Anyway, Duke is the dog Garry needed. He is the dog that will go eyeball-to-eyeball with Garry until they are both laughing themselves silly. Well, Garry does most of the laughing, but I swear Duke is grinning.

So we know why Garry wound up with Duke, but what did the two Scotties and I do to deserve him?

20 thoughts on “THE DOG HE DESERVES”

      1. I think that it doesn’t help that a lot of people don’t take them seriously because they’re small, so they don’t train them like any other dog. I mean they have the same instincts as, say a Rottweiler, but it’s it so darn cute when a Chihuahua is trying to defend its territory? No, no it’s not, because when you don’t take them seriously, that’s when they get attitude. Poptart (I’m guessing) wasn’t treated well, for example he doesn’t like to be picked up, and while he likes to bury himself under a blanket, he doesn’t like it if we put a blanket over him. He (used to) snap and snarl if we do it. He’s calmed down a lot since we brought him home, but he’s still got issues.

        Liked by 1 person

        1. Gibbs is also very anti blanket or towel. I think he wasn’t trained and he was wrapped in a blanket when they needed to handle him. He’s getting a little better, but it’s taking a long time. He was a kennel dog for almost 9 years, so he has a lot of unlearning to do. He is easily frightened, too.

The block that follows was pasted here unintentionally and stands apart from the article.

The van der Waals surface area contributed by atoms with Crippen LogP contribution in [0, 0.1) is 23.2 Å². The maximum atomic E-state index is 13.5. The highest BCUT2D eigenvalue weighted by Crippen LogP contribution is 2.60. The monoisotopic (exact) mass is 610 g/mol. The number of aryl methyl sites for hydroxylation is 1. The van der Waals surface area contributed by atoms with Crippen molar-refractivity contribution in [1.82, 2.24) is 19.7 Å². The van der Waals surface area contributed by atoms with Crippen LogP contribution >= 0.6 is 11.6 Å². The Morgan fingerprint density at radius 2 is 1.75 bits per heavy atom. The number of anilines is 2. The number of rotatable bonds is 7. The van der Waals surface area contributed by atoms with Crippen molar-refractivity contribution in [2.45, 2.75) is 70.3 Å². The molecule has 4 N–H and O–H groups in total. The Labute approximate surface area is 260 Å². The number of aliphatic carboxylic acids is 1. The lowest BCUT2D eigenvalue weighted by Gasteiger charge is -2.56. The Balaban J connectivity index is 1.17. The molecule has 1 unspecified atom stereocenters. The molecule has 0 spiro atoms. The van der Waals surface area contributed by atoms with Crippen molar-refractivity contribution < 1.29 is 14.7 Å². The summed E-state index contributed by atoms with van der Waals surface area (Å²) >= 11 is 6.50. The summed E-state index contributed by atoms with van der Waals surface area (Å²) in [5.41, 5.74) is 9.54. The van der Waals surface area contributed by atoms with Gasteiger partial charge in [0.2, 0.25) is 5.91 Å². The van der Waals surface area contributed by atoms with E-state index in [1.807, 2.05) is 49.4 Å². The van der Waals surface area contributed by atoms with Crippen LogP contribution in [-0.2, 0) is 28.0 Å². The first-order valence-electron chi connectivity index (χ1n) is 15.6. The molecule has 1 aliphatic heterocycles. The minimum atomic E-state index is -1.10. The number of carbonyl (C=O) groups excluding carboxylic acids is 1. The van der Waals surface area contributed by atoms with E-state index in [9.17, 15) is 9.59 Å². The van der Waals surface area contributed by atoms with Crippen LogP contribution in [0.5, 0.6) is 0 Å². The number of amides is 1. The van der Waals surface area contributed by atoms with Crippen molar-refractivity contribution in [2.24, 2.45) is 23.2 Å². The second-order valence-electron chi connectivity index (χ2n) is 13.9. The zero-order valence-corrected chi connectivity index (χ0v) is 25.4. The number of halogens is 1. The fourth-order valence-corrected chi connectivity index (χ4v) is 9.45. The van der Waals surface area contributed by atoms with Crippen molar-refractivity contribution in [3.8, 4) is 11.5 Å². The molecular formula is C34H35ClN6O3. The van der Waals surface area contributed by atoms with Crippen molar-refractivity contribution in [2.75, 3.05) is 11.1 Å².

Liked by 2 people

      2. Okay, okay. You’ve nailed it. Ya got me. Somewhere over this land, at USMC basic training camps on Parris Island and Camp Pendledton, etc. DI’s past and present are laughing. Duke is payback for all the grief I gave the leathernecks. I gave as good as I got, Pilgrims. Never forget.

        Duke and the Duke — they wudda made a great team.

        Liked by 2 people

  1. Mr. Swis bonded with our cat Nera. He was the only human that was allowed to touch her and she would often sit with him when he was on the computer, but she ignored everyone else. Animals often have a sixth sense with their chosen human